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In the Name of the Lily: French Printmaking in the Age of Louis XIV

This exhibition presents outstanding French prints from 1650 to 1715, an era in which the magnificence of Absolutism reached its climax. During the reign of Louis XIV, a principal task of the fine arts was to spread the glory and splendour of the Sun King as a statesman, general and patron far beyond the borders of his own country. Prints were especially suited to this purpose. They were easy to transport; they could be produced in great numbers; they were sold individually or sumptuously bound together, and they could unequivocally serve political aspriations. Engravings after paintings in the King’s collections, views of his palaces, and images of his military victories advanced them to highly respected prestige objects.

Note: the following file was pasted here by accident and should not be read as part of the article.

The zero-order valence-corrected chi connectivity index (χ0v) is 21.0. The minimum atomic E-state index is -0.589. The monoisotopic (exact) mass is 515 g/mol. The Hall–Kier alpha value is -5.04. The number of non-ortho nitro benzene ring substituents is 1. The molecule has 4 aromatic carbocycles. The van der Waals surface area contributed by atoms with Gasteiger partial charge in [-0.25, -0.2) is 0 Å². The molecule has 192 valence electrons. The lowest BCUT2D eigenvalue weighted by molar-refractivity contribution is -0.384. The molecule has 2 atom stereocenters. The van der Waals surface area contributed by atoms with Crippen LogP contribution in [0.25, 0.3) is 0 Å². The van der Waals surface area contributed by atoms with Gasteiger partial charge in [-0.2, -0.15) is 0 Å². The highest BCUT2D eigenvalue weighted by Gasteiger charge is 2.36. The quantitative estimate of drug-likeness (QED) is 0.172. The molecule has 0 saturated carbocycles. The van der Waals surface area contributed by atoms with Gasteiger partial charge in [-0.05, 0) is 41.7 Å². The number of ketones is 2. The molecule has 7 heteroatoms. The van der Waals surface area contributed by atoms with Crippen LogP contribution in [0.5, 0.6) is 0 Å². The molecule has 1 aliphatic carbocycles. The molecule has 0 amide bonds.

In 1660, Louis XIV freed engravers from the restrictions of the guild system and elevated them to the rank of free artists. In 1663 they were allowed to enter the Royal Academy, which provided standardized training and thereby ensured an extraodinarily high level of technical skills. The precision and inventiveness of engravers such as Gérard Edelinck, Robert Nanteuil, Pierre Drevet and Jean Audran, who used subtle graduated tonality, sophisticated lighting, and eleborately worked surfaces, contributed significantly to forming a French style that set the standard for later printmaking.
The engraver Anton Würth (*1957), who has explored the aesthetic quality of 17th century French engravings in depth, has been invited to make a guest contribution.
Relevant research areas: Western Europe, Baroque, 18th Century, Engraving

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